You know, oftentimes, a lot of my white friends reach out to me and say “I never see ‘Black lives matter’ when this or that happens,” and I say, “Well, that’s because you haven’t signed up for their website. You haven’t signed up for their text messages. You’re not actually invested in what they’re about and what they’re doing.”

So I think you could take really easy steps. They have calls to action weekly with podcasts and webinars and resources that are sent out. And not just one thing they can do.

We as educators can look at our curriculum, our individual curriculum. We can look at the assignments we’re doing. Are we incorporating all of the perspectives of a certain time period?

Instead of watching certain shows, I mean Netflix and Amazon Prime alone has countless, endless, really well-vetted documentaries that we can watch for further information. We can look at other peoples’ bookshelves, right?

So one thing I like to do is send out pictures of bookshelves because until you audit your own bookshelf looking for other texts, having conversations with your family about what it really means to be racist or not racist.

I really think so much of this work is done on the individual level, but also maybe challenging our policies. So if you’re part of your association within a building, challenging some of the the – the rules in the school, as far as discipline’s concerned, as far as draft codes are concerned. Little things like that.

And then also listening to the people in our buildings who are of color: our black teachers, our black staff members. Listening to their perspective. Centering that perspective. Not saying “but.” And taking action on that perspective.

Now, so many of our policies and procedures that were written by people that continually marginalized others. So holding tight to these policies in our buildings, and holding tight in our districts to certain – certain policies that were never written with certain people in mind, and perspectives in mind and experiences in mind. We continue to further marginalize by holding on to the policy as the reason to not post the “Black lives matter” on our school property. Right?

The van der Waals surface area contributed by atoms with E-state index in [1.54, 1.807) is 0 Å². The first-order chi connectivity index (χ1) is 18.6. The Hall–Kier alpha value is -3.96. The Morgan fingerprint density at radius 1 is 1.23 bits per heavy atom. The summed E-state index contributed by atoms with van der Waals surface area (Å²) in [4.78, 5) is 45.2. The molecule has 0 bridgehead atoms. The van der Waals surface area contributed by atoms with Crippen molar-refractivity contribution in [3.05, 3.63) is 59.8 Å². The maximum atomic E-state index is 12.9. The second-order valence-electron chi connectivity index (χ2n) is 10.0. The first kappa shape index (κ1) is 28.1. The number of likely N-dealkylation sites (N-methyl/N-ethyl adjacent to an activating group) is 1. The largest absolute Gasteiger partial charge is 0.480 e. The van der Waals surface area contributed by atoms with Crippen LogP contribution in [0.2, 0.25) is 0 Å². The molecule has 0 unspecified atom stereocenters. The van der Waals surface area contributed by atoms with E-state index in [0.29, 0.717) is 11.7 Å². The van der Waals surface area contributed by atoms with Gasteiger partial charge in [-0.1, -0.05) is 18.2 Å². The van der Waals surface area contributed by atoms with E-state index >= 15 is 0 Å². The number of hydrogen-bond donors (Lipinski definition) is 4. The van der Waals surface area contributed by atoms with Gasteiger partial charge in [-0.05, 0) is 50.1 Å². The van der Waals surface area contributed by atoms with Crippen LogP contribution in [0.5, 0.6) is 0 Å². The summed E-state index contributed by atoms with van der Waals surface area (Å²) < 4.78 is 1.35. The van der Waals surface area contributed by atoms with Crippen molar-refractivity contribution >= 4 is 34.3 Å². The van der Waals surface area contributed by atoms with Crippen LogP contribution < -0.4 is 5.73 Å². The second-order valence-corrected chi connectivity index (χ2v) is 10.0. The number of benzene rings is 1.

If that’s the only reason why we’re not doing it, maybe we should listen to the perspective of the people being negatively impacted in our district, in our schools. Using that as our center, just for right now at least. Right? Seeing where that takes us.

And I know it might sound a little bit radical, and it might be unlawful in the eyes of some people, but I would also say there’s been plenty of laws in our country’s history, that unless they were challenged, would still be really terrible laws in our country right now.

So I think, as white educators, one thing I will offer is, “take some risks right now. Take some risks to step outside your own experience, your own centering of being, and take a risk to lose something, to sacrifice something of your own – your own power and see where that goes.” Right?